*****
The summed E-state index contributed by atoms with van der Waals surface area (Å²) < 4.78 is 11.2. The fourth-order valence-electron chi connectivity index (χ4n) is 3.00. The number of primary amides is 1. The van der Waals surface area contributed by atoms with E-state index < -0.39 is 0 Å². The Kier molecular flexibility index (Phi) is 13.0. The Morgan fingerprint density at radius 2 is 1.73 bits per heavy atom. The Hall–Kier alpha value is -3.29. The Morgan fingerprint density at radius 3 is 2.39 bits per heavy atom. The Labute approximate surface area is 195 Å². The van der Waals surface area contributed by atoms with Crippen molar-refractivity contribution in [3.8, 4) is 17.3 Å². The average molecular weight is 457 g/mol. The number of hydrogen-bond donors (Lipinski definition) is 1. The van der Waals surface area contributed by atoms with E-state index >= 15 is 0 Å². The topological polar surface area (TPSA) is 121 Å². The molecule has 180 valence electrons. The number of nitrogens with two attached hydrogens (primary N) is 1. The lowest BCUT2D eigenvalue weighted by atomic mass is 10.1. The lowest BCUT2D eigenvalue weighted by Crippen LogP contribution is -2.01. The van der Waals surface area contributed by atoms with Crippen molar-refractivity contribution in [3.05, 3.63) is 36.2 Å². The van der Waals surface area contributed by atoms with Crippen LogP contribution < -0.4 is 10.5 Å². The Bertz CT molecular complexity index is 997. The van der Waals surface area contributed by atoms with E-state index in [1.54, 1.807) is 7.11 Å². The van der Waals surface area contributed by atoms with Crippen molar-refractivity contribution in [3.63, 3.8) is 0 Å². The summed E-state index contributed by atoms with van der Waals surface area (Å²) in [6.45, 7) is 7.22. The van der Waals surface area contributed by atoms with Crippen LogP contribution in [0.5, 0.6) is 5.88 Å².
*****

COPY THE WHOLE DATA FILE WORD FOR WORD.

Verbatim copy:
The summed E-state index contributed by atoms with van der Waals surface area (Å²) < 4.78 is 11.2. The fourth-order valence-electron chi connectivity index (χ4n) is 3.00. The number of primary amides is 1. The van der Waals surface area contributed by atoms with E-state index < -0.39 is 0 Å². The Kier molecular flexibility index (Phi) is 13.0. The Morgan fingerprint density at radius 2 is 1.73 bits per heavy atom. The Hall–Kier alpha value is -3.29. The Morgan fingerprint density at radius 3 is 2.39 bits per heavy atom. The Labute approximate surface area is 195 Å². The van der Waals surface area contributed by atoms with Crippen molar-refractivity contribution in [3.8, 4) is 17.3 Å². The average molecular weight is 457 g/mol. The number of hydrogen-bond donors (Lipinski definition) is 1. The van der Waals surface area contributed by atoms with E-state index >= 15 is 0 Å². The topological polar surface area (TPSA) is 121 Å². The molecule has 180 valence electrons. The number of nitrogens with two attached hydrogens (primary N) is 1. The lowest BCUT2D eigenvalue weighted by atomic mass is 10.1. The lowest BCUT2D eigenvalue weighted by Crippen LogP contribution is -2.01. The van der Waals surface area contributed by atoms with Crippen molar-refractivity contribution in [3.05, 3.63) is 36.2 Å². The van der Waals surface area contributed by atoms with Crippen LogP contribution < -0.4 is 10.5 Å². The Bertz CT molecular complexity index is 997. The van der Waals surface area contributed by atoms with E-state index in [1.54, 1.807) is 7.11 Å². The van der Waals surface area contributed by atoms with Crippen molar-refractivity contribution in [3.63, 3.8) is 0 Å². The summed E-state index contributed by atoms with van der Waals surface area (Å²) in [6.45, 7) is 7.22. The van der Waals surface area contributed by atoms with Crippen LogP contribution in [0.5, 0.6) is 5.88 Å².